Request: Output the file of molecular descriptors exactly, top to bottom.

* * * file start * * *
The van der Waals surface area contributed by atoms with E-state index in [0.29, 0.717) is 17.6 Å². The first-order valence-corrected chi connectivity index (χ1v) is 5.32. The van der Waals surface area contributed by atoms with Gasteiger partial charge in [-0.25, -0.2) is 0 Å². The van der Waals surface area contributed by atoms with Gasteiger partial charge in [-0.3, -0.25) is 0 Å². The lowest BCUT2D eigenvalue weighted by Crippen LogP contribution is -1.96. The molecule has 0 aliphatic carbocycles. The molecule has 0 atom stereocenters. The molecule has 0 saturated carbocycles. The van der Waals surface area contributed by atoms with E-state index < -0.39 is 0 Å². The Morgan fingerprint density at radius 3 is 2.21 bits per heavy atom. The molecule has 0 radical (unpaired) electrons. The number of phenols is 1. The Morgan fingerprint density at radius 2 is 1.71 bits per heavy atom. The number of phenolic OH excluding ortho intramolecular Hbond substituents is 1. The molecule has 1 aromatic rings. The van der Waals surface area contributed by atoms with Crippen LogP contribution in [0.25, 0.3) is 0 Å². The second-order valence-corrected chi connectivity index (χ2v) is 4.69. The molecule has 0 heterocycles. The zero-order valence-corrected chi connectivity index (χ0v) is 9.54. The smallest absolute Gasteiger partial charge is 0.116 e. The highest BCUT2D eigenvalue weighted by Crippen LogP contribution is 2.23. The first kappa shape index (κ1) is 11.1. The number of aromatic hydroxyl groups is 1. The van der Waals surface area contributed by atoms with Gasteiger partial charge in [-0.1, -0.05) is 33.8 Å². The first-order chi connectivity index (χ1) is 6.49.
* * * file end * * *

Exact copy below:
The van der Waals surface area contributed by atoms with E-state index in [0.29, 0.717) is 17.6 Å². The first-order valence-corrected chi connectivity index (χ1v) is 5.32. The van der Waals surface area contributed by atoms with Gasteiger partial charge in [-0.25, -0.2) is 0 Å². The van der Waals surface area contributed by atoms with Gasteiger partial charge in [-0.3, -0.25) is 0 Å². The lowest BCUT2D eigenvalue weighted by Crippen LogP contribution is -1.96. The molecule has 0 aliphatic carbocycles. The molecule has 0 atom stereocenters. The molecule has 0 saturated carbocycles. The van der Waals surface area contributed by atoms with E-state index < -0.39 is 0 Å². The Morgan fingerprint density at radius 3 is 2.21 bits per heavy atom. The molecule has 0 radical (unpaired) electrons. The number of phenols is 1. The Morgan fingerprint density at radius 2 is 1.71 bits per heavy atom. The number of phenolic OH excluding ortho intramolecular Hbond substituents is 1. The molecule has 1 aromatic rings. The van der Waals surface area contributed by atoms with Crippen LogP contribution in [0.25, 0.3) is 0 Å². The second-order valence-corrected chi connectivity index (χ2v) is 4.69. The molecule has 0 heterocycles. The zero-order valence-corrected chi connectivity index (χ0v) is 9.54. The smallest absolute Gasteiger partial charge is 0.116 e. The highest BCUT2D eigenvalue weighted by Crippen LogP contribution is 2.23. The first kappa shape index (κ1) is 11.1. The number of aromatic hydroxyl groups is 1. The van der Waals surface area contributed by atoms with Gasteiger partial charge in [-0.1, -0.05) is 33.8 Å². The first-order chi connectivity index (χ1) is 6.49.